CHICAGO --Creating real-time CT dose monitoring and reporting approaches can more accurately convey data in specific patient populations and enable dose data to be extracted and compared to national registries, according to a poster presented at the 96th annual meeting of the Radiological Society of North America (RSNA).
“Given the recent high-profile cases of excessive radiation exposure to patients undergoing diagnostic imaging, it is crucial that institutions begin monitoring the radiation dose from their imaging equipment,” the authors wrote.
“The amount of radiation being used to create an exam is not readily in our awareness,” Daniel L. Rubin, MD, assistant professor in the department of radiology at Stanford University in Stanford, Calif., told Health Imaging News.
“The need for real-time monitoring of dose is very important given the recent overexposure. The problem is that dose information isn’t easily accessible in electronic form,” continued Rubin. “Our goal was to develop a solution and take an approach and protocol that we believe will be generic and extendable to other vendor [CT] systems.”
Rubin and colleagues developed a protocol and adapted output patient dose information from the department’s CT scanner as DICOM SR objects (Dose SR). The researchers worked with the CT vendor to develop a protocol that enabled the dose information to be extracted out of the database from the modality and placed into a database to produce a visual summary of radiation dose.
A Java utility extracts dose values, exam procedures and patient information from the DICOM SR objects and stores them within a local database. In addition, a Linux server system receives, stores and generates reports from the dose information extracted from dose SR.
“It is as real-time as you can get. As soon as the exam is done and the DICOM SR gets pushed into our database application we update the database and can run a variety of reports,” says Rubin. “We can know whether or not an exam is meeting a specified target, what our average tracking dose is and how our average daily dose compares with national benchmarks—specifically the American College of Radiology (ACR) dose registry project.”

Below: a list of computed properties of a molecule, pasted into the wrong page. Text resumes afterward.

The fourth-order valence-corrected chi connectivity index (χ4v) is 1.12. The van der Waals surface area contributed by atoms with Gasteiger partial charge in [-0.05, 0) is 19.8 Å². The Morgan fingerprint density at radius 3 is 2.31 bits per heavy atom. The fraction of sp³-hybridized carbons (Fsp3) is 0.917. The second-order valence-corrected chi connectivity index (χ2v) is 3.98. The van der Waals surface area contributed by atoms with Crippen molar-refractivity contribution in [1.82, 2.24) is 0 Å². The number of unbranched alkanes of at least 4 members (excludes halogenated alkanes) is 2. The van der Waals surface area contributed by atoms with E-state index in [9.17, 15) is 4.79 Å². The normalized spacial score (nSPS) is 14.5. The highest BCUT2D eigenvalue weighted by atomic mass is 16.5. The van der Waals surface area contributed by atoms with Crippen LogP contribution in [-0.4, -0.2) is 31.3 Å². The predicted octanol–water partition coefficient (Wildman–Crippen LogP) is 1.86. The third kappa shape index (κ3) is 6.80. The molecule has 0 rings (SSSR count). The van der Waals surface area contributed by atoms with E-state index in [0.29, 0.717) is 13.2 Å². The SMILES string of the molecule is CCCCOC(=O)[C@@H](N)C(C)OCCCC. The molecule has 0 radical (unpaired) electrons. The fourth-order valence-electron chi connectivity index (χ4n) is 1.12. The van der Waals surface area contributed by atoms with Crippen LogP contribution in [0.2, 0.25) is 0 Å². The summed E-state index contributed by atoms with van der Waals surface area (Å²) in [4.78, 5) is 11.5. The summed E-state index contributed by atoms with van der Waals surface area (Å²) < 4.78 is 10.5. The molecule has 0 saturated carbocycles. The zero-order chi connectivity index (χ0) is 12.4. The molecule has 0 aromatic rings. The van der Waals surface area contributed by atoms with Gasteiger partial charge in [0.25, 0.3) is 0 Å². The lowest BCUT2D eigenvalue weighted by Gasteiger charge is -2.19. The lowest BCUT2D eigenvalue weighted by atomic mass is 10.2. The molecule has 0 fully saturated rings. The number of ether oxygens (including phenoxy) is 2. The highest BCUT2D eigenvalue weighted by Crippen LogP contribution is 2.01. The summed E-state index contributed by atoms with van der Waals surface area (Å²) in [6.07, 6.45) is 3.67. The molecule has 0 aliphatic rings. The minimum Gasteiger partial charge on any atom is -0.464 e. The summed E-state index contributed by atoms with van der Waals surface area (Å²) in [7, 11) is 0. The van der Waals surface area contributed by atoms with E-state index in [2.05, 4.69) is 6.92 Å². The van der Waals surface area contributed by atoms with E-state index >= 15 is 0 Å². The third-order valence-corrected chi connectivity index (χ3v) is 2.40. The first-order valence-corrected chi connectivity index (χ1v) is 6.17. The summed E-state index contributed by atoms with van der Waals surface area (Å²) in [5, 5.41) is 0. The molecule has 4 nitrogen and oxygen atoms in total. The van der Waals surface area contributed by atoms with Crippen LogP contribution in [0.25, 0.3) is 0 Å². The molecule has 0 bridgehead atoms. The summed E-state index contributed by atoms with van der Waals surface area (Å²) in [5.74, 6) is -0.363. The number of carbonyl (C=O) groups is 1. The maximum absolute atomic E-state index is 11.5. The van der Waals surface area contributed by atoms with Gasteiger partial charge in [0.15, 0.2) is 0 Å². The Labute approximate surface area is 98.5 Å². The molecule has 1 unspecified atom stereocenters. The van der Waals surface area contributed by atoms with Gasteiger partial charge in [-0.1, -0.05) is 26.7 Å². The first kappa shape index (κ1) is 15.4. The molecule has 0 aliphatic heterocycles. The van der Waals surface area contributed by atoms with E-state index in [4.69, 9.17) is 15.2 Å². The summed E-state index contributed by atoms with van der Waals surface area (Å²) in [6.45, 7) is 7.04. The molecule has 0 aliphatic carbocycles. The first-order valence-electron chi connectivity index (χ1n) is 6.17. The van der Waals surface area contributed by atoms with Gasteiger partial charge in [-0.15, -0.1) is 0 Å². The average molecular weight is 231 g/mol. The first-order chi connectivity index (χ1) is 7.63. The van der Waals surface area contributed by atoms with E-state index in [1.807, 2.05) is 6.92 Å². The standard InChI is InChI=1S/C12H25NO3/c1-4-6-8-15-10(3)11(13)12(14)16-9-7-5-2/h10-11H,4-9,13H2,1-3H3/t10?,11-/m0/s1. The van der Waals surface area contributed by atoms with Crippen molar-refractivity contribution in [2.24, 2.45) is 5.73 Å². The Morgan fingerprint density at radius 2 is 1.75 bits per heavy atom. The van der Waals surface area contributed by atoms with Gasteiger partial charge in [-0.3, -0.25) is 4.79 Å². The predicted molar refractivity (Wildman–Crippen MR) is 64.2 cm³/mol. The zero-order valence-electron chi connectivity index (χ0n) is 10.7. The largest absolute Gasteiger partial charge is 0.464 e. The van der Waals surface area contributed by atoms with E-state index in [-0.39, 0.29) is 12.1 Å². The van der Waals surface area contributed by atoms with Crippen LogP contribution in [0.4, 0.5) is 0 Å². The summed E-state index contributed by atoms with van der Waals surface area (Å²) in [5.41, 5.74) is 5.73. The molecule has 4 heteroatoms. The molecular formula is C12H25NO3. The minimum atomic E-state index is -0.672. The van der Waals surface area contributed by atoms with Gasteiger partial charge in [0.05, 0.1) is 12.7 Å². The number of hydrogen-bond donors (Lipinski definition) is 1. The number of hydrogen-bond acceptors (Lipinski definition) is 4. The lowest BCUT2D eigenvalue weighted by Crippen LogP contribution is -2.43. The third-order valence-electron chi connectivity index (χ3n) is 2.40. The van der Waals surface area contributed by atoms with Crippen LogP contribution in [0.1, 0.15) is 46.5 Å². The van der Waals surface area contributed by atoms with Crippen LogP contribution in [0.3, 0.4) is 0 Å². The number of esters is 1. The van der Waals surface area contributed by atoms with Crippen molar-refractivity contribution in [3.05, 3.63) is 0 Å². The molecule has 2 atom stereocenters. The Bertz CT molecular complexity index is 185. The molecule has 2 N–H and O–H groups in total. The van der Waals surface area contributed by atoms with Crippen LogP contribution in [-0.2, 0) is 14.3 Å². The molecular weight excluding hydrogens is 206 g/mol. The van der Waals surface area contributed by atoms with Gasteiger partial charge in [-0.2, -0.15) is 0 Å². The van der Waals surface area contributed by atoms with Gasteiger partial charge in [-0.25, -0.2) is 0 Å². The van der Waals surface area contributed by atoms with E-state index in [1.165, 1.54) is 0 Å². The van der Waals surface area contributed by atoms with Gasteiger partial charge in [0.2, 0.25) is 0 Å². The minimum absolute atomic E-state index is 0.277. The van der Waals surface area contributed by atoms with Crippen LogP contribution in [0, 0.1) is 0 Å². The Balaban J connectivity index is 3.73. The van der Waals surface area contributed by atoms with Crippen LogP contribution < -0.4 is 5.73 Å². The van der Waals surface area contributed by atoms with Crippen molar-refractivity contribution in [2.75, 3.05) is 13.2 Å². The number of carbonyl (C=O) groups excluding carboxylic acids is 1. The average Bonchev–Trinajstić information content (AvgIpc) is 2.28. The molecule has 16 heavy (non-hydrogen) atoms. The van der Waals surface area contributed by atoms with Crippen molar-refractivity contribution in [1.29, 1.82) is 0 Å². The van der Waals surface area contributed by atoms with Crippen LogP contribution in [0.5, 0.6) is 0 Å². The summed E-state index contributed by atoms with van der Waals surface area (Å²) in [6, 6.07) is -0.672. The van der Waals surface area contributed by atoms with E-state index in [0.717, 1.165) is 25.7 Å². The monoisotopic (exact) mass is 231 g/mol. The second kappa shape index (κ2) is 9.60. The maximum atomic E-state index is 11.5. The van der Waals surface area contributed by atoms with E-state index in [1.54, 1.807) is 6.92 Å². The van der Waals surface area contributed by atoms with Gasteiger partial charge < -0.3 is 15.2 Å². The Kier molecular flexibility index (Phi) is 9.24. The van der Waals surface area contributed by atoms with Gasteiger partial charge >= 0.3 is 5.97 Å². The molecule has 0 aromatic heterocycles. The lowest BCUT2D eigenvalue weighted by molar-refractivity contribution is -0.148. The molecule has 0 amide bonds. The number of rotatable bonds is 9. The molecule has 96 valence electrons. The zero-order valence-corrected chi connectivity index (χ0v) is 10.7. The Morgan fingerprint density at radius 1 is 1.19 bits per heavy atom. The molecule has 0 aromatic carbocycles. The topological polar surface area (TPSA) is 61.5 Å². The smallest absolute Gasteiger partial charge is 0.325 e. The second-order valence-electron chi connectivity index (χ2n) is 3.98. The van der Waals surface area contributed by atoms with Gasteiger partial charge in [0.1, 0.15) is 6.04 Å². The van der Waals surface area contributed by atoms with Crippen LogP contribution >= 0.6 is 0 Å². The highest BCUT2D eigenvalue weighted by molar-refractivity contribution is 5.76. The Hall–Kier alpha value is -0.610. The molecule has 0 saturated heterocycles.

Older scanners do not have the capability to capture dose information, and in fact can only output this information on secondary capture images that require optical character recognition (OCR) to extract dose data, which may not be all that reliable, said Rubin.
“We need real-time feedback about whether or not we are hitting some critical thresholds of exposure that could be dangerous,” said Rubin. “This effort is all about informatics. We’ve already got the data, the information is already generated, the vendors already produce exposure values in digital form … Now we need applications that consume those numbers as those numbers are generated, as the exposure is happening and evaluates it and compares it with quality benchmarks that are being established nationally.”
Rubin said the next step in the process is expanding these data nationally to compare data and reports with the department’s databases to prevent dose overexposure.
The poster presentation is scheduled for Wednesday, Dec. 1, 2010 at 11:30 AM.